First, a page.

I was choking on something. The words he used, though flattering, actually did describe me—the me that really existed outside the book. “I didn’t know you could talk like that,” I said, as though I were speaking to Evander.
His eyes were inches from mine as he suddenly said something that was almost impossible for a character in the book to say, as in it resembled reality. “You’ve got some strange ideas about me. We only met tonight, but you said something that troubles me. You said I ought to be aloof. Why? Because that makes you feel safer? If I’m not saying I desire you, I must not desire you? Is that what you think? That a man who stays silent has no mind to ravish you in the dark?”
I was flushed and so hot I felt like a furnace. “Yeah, maybe,” I huffed, turning my head and trying unsuccessfully to get away.
“Don’t be a fool. It’s not only me who wants you. Don’t be tricked by the man who’s not saying what he wants. If he’s standing beside you instead of by someone else, it’s you he wants.” He let go of my wrist and gave me the space he said I needed. Then he turned his back to me and said, “It’s very late. Get back to bed. I’m sure I’ll see you in the morning… if it ever comes.” Then he disappeared into a different part of the house.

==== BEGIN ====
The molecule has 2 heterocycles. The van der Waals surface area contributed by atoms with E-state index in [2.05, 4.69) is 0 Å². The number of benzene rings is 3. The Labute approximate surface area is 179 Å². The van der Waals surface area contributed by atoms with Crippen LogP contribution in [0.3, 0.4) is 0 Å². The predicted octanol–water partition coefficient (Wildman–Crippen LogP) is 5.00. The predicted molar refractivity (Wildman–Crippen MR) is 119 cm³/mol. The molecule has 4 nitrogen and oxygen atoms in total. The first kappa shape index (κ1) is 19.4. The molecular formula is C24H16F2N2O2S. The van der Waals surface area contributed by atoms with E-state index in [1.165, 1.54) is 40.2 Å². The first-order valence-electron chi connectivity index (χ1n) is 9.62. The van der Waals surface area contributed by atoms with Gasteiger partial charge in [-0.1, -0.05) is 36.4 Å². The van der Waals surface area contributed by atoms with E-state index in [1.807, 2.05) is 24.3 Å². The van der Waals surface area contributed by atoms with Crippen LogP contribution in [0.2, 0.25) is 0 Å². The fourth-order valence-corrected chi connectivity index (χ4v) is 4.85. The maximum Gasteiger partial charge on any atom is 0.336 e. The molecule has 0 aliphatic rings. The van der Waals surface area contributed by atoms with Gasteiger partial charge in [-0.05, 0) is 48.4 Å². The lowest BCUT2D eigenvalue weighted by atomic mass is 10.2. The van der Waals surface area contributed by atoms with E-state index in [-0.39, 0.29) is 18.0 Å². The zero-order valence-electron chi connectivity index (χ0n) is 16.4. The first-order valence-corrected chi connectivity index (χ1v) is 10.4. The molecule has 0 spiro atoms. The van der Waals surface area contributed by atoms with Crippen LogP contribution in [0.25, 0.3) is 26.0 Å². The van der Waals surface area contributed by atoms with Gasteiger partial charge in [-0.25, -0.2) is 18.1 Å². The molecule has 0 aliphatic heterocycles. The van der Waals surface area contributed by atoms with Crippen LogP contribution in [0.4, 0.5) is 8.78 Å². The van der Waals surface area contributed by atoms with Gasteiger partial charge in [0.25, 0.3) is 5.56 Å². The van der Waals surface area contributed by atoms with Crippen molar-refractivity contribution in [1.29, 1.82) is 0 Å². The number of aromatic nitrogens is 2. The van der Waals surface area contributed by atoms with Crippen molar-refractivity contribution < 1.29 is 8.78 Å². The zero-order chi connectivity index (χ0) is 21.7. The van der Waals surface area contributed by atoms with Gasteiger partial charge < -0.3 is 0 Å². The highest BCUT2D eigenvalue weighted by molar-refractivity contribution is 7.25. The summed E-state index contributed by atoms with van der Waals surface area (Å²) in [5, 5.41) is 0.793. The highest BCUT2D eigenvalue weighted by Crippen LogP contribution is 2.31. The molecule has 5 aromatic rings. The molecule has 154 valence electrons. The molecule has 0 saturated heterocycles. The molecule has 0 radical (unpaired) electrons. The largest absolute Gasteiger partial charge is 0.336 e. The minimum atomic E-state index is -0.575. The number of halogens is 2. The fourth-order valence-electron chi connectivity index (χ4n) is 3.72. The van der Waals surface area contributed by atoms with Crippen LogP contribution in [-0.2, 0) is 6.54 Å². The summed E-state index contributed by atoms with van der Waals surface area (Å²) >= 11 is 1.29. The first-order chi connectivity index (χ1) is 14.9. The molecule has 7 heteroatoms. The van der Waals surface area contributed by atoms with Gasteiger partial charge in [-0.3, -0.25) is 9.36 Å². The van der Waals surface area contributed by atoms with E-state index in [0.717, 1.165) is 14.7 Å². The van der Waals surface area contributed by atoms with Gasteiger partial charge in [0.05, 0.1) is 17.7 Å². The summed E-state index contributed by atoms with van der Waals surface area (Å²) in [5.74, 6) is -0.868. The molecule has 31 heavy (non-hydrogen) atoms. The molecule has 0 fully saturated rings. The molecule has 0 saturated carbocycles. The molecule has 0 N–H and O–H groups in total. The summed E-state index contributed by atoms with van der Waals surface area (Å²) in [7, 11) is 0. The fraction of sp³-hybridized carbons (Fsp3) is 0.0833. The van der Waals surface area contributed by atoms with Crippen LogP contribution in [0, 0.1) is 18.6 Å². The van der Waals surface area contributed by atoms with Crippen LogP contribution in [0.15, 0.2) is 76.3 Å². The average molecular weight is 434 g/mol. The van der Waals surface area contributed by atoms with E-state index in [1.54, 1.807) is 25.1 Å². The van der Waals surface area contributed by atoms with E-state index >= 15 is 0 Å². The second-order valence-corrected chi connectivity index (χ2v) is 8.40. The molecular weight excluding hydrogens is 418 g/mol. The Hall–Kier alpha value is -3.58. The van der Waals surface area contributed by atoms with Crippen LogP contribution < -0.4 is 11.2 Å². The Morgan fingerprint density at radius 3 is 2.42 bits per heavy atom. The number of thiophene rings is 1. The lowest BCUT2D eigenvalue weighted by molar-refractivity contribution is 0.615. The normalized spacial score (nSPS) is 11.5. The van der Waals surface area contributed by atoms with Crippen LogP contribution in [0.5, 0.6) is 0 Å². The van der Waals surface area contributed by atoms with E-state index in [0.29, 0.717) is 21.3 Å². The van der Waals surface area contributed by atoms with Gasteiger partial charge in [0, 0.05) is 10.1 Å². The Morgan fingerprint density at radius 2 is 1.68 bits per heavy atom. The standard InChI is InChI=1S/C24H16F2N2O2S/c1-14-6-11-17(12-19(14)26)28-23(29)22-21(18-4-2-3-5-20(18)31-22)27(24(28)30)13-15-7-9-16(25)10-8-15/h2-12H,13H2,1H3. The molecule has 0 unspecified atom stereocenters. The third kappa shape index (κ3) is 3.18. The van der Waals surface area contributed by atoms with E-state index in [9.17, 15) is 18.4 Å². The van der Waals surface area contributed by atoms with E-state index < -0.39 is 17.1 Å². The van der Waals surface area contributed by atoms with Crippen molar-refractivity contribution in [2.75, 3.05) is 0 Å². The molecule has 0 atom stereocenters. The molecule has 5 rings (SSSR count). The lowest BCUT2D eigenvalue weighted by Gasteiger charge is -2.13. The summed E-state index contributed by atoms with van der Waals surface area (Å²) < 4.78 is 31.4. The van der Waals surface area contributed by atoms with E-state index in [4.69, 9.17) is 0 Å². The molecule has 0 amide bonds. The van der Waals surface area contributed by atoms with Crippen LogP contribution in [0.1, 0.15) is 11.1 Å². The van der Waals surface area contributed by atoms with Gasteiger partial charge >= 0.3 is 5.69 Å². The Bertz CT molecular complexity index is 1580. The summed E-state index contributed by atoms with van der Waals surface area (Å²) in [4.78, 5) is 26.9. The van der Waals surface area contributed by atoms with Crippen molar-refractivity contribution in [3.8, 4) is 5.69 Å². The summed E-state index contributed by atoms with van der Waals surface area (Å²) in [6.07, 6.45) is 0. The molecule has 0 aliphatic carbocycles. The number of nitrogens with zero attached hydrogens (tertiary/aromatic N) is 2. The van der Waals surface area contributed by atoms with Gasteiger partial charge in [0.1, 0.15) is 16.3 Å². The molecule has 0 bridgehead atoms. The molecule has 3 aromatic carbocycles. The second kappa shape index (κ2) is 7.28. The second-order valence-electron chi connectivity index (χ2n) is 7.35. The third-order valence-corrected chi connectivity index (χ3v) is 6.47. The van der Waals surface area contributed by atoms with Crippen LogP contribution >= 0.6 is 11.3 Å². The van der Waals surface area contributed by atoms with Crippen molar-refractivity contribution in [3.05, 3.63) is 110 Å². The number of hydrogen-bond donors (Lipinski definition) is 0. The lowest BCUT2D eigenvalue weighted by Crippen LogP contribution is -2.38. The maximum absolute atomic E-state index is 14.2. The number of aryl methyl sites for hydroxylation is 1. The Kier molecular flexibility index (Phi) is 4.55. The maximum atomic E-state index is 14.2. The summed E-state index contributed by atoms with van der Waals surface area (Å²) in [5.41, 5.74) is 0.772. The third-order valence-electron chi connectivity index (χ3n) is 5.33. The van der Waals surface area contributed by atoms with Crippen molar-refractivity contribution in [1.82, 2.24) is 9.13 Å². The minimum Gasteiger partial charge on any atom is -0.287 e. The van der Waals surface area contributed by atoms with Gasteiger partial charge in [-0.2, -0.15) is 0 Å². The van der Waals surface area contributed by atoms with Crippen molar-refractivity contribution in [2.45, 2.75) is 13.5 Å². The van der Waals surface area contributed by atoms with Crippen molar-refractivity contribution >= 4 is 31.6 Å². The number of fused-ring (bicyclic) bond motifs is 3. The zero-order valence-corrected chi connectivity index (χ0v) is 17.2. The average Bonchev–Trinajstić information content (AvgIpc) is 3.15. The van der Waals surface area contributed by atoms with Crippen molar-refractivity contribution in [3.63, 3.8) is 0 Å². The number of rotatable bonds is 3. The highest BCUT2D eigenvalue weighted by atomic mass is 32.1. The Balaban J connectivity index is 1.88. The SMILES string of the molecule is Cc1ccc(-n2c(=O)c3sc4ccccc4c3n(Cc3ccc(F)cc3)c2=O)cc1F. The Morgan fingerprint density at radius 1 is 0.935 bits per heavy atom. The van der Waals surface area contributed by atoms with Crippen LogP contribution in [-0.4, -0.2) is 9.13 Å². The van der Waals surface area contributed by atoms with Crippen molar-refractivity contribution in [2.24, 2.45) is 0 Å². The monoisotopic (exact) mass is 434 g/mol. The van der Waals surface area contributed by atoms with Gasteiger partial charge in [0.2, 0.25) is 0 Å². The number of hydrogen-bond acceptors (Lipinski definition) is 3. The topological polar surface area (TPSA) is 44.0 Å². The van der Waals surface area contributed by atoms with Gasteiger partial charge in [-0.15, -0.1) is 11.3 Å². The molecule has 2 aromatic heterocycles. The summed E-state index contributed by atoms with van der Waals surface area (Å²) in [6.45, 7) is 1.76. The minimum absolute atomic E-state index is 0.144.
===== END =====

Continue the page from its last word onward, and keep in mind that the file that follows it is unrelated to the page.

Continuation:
I was rattled, but I made my way back to the room Loring had given me. When I got there, I recognized I wouldn’t be able to sleep unless I locked both doors. Darach was saying there was no proof Loring was honorable just because he acted like it during our brief meeting. It didn’t matter whether the doors led into the light or the shadow. Perhaps I wasn’t safe either way.
Author's Notes: Thanks for reading! It isn't for this story, but I've had so much love here for my book 'Whenever You Want'. It has made me so grateful! I'd also like to say that if you're hesitating reading 'Kiss of Tragedy' because you're worried it will be a downer... it isn't. It's awesome! If you have some spare reading time, please consider giving it a try. Have a great week!